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The Social Consequences of Prolonged Thumb Sucking

As a subconscious response to feelings of stress or boredom, early childhood thumb sucking is common. This form of non-nutritive sucking is a normal, instinctive reflex. However, if this habit persists beyond the appropriate age, the practice begins to carry negative growth and development implications.

Frequent thumb sucking leads to a range of health, behavioral, and social problems for young children. Here is a closer look at the possible social consequences of prolonged thumb sucking that parents should be aware of.

The Social Effects of Habitual Sucking

According to WebMD, prolonged sucking behavior becomes a more serious problem during social situations outside the home. The older their age, the more others may judge them. Many children will not think twice before putting their thumb in their mouth until someone mentions or points out the fact directly to them. As a result, children who suck their thumbs in public often endure ridicule, teasing, or bullying.

Children in preschool, kindergarten, or early elementary school years who continue to suck their thumbs may face this kind of pressure from their peers. These interactions can negatively result in increased social anxiety, lowered self-confidence, or social withdrawal.

Age Makes All the Difference

When considering the social consequences of prolonged thumb sucking, any of the above situations can become a possibility for your child. Remember that age can make a difference in determining if the habit is socially appropriate. The prime time for social difficulties to begin is after their fifth birthday, as children often point out or comment on actions seen as “different” around this age.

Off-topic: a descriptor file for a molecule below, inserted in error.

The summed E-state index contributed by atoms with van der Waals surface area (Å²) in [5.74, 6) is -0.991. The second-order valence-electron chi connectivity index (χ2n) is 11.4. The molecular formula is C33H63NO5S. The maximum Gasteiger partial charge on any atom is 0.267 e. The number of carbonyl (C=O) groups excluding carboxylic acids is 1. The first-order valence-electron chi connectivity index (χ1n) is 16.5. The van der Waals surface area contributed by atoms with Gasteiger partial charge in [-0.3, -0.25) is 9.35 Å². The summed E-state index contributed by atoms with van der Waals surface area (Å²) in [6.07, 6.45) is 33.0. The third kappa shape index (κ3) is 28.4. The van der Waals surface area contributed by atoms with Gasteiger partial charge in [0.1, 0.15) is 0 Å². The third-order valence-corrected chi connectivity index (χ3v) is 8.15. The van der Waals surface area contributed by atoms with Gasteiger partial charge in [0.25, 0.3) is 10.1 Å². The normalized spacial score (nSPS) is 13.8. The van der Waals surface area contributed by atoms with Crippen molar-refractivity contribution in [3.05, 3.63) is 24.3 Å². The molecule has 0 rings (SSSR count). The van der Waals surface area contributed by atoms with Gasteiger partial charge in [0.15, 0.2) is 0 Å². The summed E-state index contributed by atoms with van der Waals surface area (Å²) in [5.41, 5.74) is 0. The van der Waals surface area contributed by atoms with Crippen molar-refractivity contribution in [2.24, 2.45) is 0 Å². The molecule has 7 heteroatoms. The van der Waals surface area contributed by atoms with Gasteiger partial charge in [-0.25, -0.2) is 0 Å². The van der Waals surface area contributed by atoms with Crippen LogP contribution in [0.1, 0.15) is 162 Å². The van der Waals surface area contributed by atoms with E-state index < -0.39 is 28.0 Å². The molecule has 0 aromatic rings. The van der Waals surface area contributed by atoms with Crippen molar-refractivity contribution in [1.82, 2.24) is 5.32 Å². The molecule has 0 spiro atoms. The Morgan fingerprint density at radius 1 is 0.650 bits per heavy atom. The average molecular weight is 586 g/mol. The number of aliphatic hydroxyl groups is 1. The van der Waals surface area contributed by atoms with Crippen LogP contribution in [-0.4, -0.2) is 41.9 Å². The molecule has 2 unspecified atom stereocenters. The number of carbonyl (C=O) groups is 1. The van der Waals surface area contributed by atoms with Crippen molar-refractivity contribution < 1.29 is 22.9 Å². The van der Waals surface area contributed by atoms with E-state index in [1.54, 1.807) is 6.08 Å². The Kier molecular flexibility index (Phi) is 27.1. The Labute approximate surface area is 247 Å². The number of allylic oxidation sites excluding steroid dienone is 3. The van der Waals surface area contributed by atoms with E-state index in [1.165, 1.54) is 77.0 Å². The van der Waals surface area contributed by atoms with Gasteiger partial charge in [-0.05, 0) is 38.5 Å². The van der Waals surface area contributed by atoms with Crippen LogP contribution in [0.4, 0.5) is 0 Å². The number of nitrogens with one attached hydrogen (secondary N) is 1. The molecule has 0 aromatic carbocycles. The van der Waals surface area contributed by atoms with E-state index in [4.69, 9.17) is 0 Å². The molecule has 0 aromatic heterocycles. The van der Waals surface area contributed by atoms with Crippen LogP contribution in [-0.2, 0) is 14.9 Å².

Ergo, speak with your child if you are concerned about the possible effects of this habit on their physical health and social development. Ending the habit always starts with a decision. They may break the pattern on their own, peer pressure may kick the habit, or you can try other approaches to extinguish the repetitive behavior.

Methods To Stop the Prolonged Habit

Most children desire to stop the habit around this time of their lives, yet may require extra help to be successful. Letting go of an addictive and familiar habit is not an easy feat. Parents are key players in determining the support, guidance, or treatment needed to meet their child’s unique needs. As Dr. Susan Heitler mentions in Psychology Today, blocking the habit from occurring with an appliance or device is one of the most effective strategies.

Parents can try a professional deterrent device to stop thumb sucking, such as the AeroThumb from TGuard. Painless, ergonomic, and nonrestrictive, this product offers 100 percent peace of mind to break the habit for good.


Breaking the Thumb-Sucking Habit” from WebMD

Lessons from Thumbsucking, the Earliest Addiction” from Psychology Today